AllergyResearch: Personal Peanut Alarm
Chase has an idea.
He explains that his nephew is allergic to peanuts which, I know, is a VERY bad thing. The slightest granule can do unspeakable things.
I tell him I’m familiar with the problem.
“What,” Chase asks, “if we come up with a cheap, portable instrument that can pick up the presence of nuts in food? Something that could be carried along to a restaurant or a dinner party or to the cafeteria? Could it be done? “
We’re sprawled in the modernistic lobby of Venture Technology which, long time ago, was started by Chase and his partners, Don and Angelo . A few lifetimes later, Venture has exceeded all reasonable expectations. Far as I know, it’s now the biggest contract engineering design firm in New England.
Chase is saying “Why can’t we come up with an instrument that would find even a minute amount of peanuts in a meal? After all, one thing we’re good at is making things small, portable, cheap, and fast. All you gotta do is come up with a foolproof detection scheme.”
My first reaction is “Now THAT’s nuts! Think about the risk of missing a tiny smidgen of the stuff – anaphylactic shock. You’d never get over your guilt.”
“OK. But, for argument’s sake, tell me why it’s a harder problem than some of the other esoteric instruments we’ve made here? Convince me it can’t be done”
I know, immediately, that sticking probes in the food will fail. Too much risk of missing something. But how else could we solve the problem?
Somehow, a detector’s gotta deal with the food (the about-to-be-eaten meal) “as a whole”. If there’s nuttiness in there ANYWHERE, the detector has to “know”.
We talked about “electronic noses” which are used for detecting explosives. Could an “E-nose” sniff out a nut buried in lamb stew or pie crust?
It wasn’t long till we dragged dog noses into the discussion.
I told him that I had read somewhere that a bloodhound can detect a day old “shoe print” by smelling the faint odor of foot sweat THAT HAS PENETRATED (seriously) THE SOLE OF A SHOE!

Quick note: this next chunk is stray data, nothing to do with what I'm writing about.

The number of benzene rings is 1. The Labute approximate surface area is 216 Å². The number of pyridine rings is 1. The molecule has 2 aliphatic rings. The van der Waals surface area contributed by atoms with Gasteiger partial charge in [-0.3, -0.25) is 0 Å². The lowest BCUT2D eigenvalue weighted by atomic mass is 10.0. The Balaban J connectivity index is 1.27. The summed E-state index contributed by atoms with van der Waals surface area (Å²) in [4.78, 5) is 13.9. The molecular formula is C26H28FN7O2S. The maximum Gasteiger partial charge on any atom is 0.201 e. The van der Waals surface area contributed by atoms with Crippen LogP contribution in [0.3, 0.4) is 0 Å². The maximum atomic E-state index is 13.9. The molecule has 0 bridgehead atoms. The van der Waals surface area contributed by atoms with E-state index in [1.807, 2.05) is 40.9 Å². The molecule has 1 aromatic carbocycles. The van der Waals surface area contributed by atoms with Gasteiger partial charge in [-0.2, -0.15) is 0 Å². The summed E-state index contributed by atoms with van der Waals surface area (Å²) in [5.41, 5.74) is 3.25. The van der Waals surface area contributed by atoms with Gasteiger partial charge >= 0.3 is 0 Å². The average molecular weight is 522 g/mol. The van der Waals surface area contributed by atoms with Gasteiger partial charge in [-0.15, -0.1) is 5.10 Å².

Chase pointed out that the sensitivity of a bloodhound’s nose is 1000 times greater than it needs for most tracking activities. So could a dog’s amazing nose smell a nut fragment in a meal? “And if it could, does that mean an instrument – an “E-nose” – would work?
We agreed that I would look into it which, these days, means Googling your brains out.
Which I did.
Which led me to www.peanutdog.com and to Sharon Perry who breeds dogs for exactly this purpose at the Southern Star Ranch in Texas.
A few days later, we gave Sharon a call.
An avid Bass fishing enthusiast (like Chase), Sharon and Chase did some telephonic bonding about fishing while I muffled my snores. Eventually, we got back to her Peanut Dogs. We learned that they aren’t just GOOD. They’re perfect. I kept trying to trip her up with questions about “false positives” and “false negatives” but that only works when a thing’s a little bit wrong one way or the other.
In fact, Sharon seemed shocked by my questions and seemed anxious for me to understand the consequences of being wrong where peanuts and kids are involved. Mistakes would be intolerable, she said (rightly). She insisted that her trained dogs HAVE to be relied on with complete confidence.
This is what we wanted to hear.
Excited, we figured it was time to contact our local “nose guy”.
Joel White’s a neuroscientist at Tufts University School Of Medicine as well as a founder of Cogniscent, Inc. which develops applications for its proprietary E-nose.
In fact, we did MORE than contact him. We met, we discussed, we phoned, we considered, and we strategized. And here’s how the project stands at this point.
We either have to find a particularly lucid Peanut Dog and ask how it does the trick or we do our own study. Mind you, a dog’s nose is more sensitive than most of the equipment found in a lab.
We do know the chemistry of peanuts and which compounds the dogs might be sniffing. And, with the help of a chemist, I suppose we could work out the steps/procedures needed to design a test protocol to narrow it down with the kind of precision necessary for an electronic nose project.
According to Joel, we’re looking at a 3 to 5 year project and over a million dollars in cost. That’s a big ixnay for Chase and his partners who have way too many ongoing projects for clients, to take on such an ambitious and unfunded project.Their experience is in private consulting and they’re not in the business of chasing and administering government grants. And I couldn’t convince them to change their ways.
So we’re stuck.
It’s a good idea for someone.
What are your thoughts?
Any ideas for carrying on this worthy project? Or a way to fund it?
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